SKID ROW Guitarist Says There Have Been ‘Very Few Arguments’ Since JOHNNY SOLINGER Joined Band

Rich Howells of recently conducted an interview with SKID ROW guitarist Dave “Snake” Sabo. An excerpt from the chat follows below. When you guys split from singer Sebastian Bach in ’96, what made you want to keep going?

Sabo: [Guitarist] Scotti [Hill], [bassist] Rachel [Bolan] and I did another side project thing — it was really the only thing we were doing at the time. We did it for a couple years. It was really a lot of fun and it was completely different than SKID ROW. We were still playing music together, and we were rediscovering our friendships with one another because, truth be told, we had become distant as friends because there was just so much chaos and turmoil within our band amongst the five of us and also while shooting into the people that worked with us as well, business folks. It got to the point where it was the opposite of fun. Sometime in 1999, we realized that we missed playing those songs. We didn’t miss the stress, the aggravation; we just missed playing those songs. It had been a less than acrimonious split, to say the least, with us and Sebastian, and then [drummer] Rob [Affuso]… We found [singer] Johnny [Solinger] relatively fast, and he came in and he wasn’t attempting to be Sebastian. He was himself. He did great respect to the songs and was able to hit the notes and all that stuff. He definitely was his own and is his own individual, and that’s what we were looking for. It felt fun again. And to be honest with you, in the last 14 years that Johnny‘s been in the band, I’ve got to say, there’s been very few arguments. What made you split your record “United World Rebellion” into three parts, starting with “Chapter One”, released last month?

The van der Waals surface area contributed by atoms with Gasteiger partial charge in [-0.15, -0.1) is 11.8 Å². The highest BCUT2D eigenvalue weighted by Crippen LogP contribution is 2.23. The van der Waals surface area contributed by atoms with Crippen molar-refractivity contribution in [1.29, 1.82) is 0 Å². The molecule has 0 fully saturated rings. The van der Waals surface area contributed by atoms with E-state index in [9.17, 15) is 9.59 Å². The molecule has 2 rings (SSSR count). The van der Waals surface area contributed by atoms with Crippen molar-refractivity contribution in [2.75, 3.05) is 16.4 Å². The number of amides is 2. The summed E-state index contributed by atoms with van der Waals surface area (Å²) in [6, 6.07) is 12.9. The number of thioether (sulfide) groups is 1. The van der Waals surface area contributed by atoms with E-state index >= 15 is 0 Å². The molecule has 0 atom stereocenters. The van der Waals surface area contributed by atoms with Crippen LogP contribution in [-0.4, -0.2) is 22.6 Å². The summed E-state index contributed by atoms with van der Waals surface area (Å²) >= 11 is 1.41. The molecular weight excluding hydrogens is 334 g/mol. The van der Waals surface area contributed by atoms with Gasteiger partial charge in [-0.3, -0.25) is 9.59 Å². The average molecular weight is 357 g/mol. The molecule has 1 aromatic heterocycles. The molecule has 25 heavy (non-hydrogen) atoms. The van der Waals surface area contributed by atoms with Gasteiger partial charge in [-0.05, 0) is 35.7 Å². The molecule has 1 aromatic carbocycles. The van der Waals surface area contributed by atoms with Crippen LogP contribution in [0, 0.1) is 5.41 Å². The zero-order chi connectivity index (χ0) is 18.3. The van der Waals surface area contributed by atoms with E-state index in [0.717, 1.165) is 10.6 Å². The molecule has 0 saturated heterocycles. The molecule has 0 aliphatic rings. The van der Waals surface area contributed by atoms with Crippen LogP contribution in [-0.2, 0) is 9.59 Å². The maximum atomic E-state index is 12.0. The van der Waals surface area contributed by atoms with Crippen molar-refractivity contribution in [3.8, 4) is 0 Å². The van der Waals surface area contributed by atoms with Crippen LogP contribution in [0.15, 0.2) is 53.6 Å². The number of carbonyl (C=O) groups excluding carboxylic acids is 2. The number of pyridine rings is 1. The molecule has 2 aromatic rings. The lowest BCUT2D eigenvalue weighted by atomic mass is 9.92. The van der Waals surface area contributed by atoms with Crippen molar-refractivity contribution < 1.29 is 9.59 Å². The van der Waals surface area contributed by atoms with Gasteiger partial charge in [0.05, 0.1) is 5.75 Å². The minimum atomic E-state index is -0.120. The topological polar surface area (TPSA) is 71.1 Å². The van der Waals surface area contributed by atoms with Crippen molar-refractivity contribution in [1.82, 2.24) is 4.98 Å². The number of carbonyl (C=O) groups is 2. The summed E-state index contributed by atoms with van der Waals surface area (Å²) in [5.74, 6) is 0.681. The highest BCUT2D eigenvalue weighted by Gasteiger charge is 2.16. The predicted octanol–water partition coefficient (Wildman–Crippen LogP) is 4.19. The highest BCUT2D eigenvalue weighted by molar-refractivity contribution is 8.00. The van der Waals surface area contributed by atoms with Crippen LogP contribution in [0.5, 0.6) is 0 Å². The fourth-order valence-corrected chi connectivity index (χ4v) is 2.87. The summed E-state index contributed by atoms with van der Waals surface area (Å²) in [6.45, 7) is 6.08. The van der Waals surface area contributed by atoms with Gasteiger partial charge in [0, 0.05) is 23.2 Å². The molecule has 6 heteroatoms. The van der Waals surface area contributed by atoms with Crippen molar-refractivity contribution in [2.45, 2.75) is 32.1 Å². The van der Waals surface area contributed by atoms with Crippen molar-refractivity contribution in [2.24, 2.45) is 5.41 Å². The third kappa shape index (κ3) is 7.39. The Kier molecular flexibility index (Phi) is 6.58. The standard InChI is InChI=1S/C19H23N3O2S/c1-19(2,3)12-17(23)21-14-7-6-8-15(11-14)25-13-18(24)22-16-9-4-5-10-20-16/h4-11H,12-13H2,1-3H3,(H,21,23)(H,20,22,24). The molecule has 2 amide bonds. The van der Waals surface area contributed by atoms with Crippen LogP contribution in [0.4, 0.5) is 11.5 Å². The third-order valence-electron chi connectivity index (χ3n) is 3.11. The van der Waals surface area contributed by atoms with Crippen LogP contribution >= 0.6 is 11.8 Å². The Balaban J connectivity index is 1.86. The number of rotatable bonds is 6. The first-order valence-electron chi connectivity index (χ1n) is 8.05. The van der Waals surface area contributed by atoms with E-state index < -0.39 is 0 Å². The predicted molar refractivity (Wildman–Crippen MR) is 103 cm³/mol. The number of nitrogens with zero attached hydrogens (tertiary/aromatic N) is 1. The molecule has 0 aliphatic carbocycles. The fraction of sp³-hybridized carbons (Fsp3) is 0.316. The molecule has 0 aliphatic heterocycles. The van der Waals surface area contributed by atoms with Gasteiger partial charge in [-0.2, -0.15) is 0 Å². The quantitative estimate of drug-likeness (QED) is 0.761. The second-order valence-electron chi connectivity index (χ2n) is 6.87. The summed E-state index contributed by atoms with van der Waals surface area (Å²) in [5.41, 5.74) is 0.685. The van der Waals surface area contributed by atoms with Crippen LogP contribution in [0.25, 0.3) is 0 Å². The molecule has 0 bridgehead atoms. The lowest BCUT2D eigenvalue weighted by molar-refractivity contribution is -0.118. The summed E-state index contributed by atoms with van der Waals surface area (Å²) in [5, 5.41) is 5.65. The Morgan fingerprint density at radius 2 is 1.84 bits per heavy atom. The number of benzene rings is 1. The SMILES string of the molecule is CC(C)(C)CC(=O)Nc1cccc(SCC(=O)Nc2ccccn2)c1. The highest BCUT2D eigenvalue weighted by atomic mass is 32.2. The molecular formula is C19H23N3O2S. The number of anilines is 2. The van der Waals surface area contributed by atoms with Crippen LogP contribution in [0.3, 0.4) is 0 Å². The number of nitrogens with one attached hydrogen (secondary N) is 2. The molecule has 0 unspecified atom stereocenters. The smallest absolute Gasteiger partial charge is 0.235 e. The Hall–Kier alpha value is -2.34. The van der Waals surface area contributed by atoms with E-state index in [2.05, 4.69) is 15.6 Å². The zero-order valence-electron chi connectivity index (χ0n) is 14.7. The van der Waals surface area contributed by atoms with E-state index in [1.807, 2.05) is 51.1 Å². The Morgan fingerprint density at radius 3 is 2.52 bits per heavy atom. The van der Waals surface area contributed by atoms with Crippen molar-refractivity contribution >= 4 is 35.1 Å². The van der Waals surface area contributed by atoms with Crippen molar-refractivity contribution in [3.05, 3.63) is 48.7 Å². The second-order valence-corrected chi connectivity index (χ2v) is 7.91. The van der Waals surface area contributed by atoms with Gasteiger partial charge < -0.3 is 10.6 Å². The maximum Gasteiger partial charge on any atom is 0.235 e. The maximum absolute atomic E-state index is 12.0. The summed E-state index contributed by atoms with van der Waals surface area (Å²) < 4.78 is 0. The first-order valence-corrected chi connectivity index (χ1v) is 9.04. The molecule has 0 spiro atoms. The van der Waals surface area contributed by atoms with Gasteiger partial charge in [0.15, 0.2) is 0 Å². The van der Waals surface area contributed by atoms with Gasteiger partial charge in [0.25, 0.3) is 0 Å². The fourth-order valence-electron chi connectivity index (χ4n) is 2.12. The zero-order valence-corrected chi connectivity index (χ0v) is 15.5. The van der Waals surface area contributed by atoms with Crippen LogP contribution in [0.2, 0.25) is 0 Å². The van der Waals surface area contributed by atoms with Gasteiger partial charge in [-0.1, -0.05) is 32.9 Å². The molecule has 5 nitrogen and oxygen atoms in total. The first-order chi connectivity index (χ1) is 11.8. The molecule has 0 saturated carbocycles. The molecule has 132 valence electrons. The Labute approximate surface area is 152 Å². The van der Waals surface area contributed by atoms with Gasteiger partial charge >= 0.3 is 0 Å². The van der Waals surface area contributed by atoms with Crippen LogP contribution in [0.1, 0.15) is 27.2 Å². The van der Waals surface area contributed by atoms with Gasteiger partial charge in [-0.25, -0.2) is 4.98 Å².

Sabo: Because it’s EPs, you take a lot of the pressure off of yourself knowing that you write five, six songs or whatever, or maybe you write 10 and choose the best five or six, whatever you do… Writing songs has always been difficult for me. Some people are just absolutely prolific; they write all the time, everywhere… Once you get in that groove, that window gets wider and wider and things start flying in and flying out. You’re keeping the recording costs down, so you’re keeping the cost down for the consumer. It’s kind of a win-win all across the board. It’s also a way for us to release the EP, tour on it for a few months, go in, write the next one, release that one, tour on it for a little while. It’s kind of a cool way of doing it. It breaks up the monotony.

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